DOVEKIE(Alle alle) – (See images below)
DESCRIPTION: During the summer the Dovekie is black on top (including the neck and throat) with white under parts. The stout bill is black, as well as the legs and feet. Outside the breeding season the dovekie has a white throat and cheeks. Sexes are very similar. This bird measures around 20 cm (8 inches) long.
NAME: The English name ‘Dovekie’ comes from ‘Dove’, which means ‘to dive’, and ‘kie’ which means ‘little’. However the dovekie is not related to the dove family. The double Latin name means that there is only one species in the ‘Alle’ genus, and that name is Sami for the call of the Long-tailed Duck (although the dovekie is not related to that duck either). This bird is also called ‘Little Auk‘.
HABITAT: Rocky shores and islands in the summer, open sea in the winter.
DIET: Small fish and crustaceans.
NESTING: Breeds in colonies on rocky shores, builds its nest in crevices or under a large rock. One single light blue egg is laid, incubated by both parents, who also both feed the chick. Main predators are large gulls and the arctic fox.
DISTRIBUTION: Breeds in the high Arctic where they can number in the millions. Winters on North Atlantic open waters.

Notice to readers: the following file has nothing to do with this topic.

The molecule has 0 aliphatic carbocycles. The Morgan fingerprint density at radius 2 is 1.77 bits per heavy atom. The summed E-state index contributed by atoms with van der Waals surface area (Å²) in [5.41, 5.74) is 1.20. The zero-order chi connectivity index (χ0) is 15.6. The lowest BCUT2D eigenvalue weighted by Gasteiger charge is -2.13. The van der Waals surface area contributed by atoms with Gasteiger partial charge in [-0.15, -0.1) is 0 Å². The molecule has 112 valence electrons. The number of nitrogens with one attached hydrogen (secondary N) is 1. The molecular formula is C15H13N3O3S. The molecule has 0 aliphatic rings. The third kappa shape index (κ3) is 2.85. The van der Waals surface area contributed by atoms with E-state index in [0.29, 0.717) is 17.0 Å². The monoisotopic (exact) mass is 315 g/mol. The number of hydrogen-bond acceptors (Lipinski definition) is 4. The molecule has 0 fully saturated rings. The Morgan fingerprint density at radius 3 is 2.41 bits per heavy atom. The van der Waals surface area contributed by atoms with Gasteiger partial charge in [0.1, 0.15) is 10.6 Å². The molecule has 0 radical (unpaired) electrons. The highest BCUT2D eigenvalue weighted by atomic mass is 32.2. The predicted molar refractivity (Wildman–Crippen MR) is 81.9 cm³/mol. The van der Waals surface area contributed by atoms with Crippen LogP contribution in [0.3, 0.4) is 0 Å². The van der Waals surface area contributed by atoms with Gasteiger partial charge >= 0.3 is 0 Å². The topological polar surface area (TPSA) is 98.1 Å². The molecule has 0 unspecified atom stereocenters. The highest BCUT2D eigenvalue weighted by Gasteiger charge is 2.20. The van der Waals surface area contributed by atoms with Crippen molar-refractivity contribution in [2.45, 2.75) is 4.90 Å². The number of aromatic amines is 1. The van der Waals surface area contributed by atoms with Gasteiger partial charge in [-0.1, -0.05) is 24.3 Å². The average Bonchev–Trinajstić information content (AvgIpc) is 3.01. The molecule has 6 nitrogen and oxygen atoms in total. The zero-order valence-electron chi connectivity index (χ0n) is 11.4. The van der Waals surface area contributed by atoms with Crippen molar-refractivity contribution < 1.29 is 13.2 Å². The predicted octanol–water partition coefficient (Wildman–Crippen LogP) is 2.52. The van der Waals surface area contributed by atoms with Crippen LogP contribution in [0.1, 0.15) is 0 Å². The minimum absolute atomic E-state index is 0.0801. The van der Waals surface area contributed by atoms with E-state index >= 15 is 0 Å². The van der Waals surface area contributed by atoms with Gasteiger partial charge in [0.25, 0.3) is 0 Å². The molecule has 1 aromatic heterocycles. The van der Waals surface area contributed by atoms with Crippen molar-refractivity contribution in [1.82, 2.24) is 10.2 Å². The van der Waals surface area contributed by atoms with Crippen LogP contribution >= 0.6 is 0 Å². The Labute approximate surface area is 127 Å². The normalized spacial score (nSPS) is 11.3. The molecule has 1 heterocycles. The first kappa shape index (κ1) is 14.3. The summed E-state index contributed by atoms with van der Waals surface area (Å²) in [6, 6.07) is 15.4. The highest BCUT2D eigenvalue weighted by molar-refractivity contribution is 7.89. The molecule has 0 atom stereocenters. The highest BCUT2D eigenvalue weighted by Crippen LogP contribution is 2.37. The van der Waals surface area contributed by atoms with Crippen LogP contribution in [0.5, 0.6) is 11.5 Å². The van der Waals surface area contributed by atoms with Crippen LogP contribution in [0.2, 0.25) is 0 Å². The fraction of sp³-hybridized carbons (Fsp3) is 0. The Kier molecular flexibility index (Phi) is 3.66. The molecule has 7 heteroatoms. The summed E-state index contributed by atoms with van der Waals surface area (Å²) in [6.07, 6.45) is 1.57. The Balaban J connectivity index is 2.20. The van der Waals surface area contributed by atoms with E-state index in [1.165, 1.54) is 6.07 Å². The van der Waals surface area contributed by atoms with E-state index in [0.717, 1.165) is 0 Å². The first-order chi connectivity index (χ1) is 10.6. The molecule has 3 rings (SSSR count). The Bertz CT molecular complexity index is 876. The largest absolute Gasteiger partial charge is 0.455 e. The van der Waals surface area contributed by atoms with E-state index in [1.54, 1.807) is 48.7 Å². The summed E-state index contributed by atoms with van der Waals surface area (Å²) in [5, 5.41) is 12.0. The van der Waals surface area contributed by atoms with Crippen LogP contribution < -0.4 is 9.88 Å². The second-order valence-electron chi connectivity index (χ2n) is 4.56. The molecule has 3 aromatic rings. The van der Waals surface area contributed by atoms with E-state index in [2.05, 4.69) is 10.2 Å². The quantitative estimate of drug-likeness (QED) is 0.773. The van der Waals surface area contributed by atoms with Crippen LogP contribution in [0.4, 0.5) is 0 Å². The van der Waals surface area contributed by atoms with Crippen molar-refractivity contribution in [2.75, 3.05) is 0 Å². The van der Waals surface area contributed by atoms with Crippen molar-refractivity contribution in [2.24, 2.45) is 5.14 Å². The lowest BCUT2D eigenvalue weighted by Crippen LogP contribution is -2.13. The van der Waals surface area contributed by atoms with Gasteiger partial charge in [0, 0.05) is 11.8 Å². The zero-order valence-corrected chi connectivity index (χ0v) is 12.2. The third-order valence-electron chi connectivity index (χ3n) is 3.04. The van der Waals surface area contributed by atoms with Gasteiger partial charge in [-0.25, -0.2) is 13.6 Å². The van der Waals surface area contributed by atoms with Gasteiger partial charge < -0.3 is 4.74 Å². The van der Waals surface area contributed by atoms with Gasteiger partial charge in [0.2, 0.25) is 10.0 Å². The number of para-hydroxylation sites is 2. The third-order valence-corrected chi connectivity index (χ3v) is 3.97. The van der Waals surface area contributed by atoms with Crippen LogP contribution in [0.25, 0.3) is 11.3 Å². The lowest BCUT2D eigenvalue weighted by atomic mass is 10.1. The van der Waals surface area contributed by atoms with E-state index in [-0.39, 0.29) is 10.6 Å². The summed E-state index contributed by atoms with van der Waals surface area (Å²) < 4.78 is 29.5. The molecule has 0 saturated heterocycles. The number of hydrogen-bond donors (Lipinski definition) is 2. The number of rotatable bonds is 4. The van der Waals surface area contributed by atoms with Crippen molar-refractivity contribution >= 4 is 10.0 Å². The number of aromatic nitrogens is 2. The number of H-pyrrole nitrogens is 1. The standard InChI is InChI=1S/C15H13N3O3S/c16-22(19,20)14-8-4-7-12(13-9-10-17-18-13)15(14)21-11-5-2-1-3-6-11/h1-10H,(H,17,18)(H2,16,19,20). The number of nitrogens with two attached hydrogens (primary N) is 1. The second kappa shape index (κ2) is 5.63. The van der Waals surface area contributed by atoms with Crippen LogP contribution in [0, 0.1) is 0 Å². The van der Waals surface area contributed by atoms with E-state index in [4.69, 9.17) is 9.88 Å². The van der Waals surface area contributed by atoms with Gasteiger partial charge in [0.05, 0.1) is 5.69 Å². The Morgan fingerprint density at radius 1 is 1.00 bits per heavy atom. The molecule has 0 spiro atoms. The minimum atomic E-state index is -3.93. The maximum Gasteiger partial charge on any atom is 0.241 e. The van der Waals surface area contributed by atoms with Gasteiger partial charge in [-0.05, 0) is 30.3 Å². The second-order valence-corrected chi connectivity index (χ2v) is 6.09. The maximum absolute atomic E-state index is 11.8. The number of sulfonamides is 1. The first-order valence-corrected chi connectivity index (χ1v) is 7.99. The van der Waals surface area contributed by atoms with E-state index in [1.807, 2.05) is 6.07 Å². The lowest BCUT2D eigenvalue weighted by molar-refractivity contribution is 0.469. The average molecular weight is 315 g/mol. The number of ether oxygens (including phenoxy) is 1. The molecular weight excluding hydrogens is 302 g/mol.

ON PEI: Does not breed on Prince Edward Island. Sightings rare or occasional due to the species ‘irruptive’ behavior.
CONSERVATION: Vulnerable to oil spills. Susceptible to be carried away off course during major storms (Nor’easters), and end up inland on the east coasts of Canada and North America exhausted and starving. Population trends difficult to assess due to range remoteness.
NOTES: Dovekies are diving birds with short wings that find their prey near the surface.
The dovekie is a North Atlantic seabird of the alcidae family. They can easily swim underwater as if they would fly, but are clumsy when walking on land. This species looks like a penguin but is not related to it.
Dovekies are eaten by the Inuit in the winter, from a preparation called Kiviak.
SIMILAR SPECIES: Common Murre, Razorbill
REFERENCES: (Norwegian Polar Institute)
dovekie (.pdf document, Alaska Fish and Wildlife Service)

Dovekies in Svalbard – 2002 – Michael Haferkamp
Dovekies,, Svalbard, Michael Haferkamp
Dovekies in flight – Svalbard – Michael Haferkamp
Dovekies in flight, Michael Haferkamp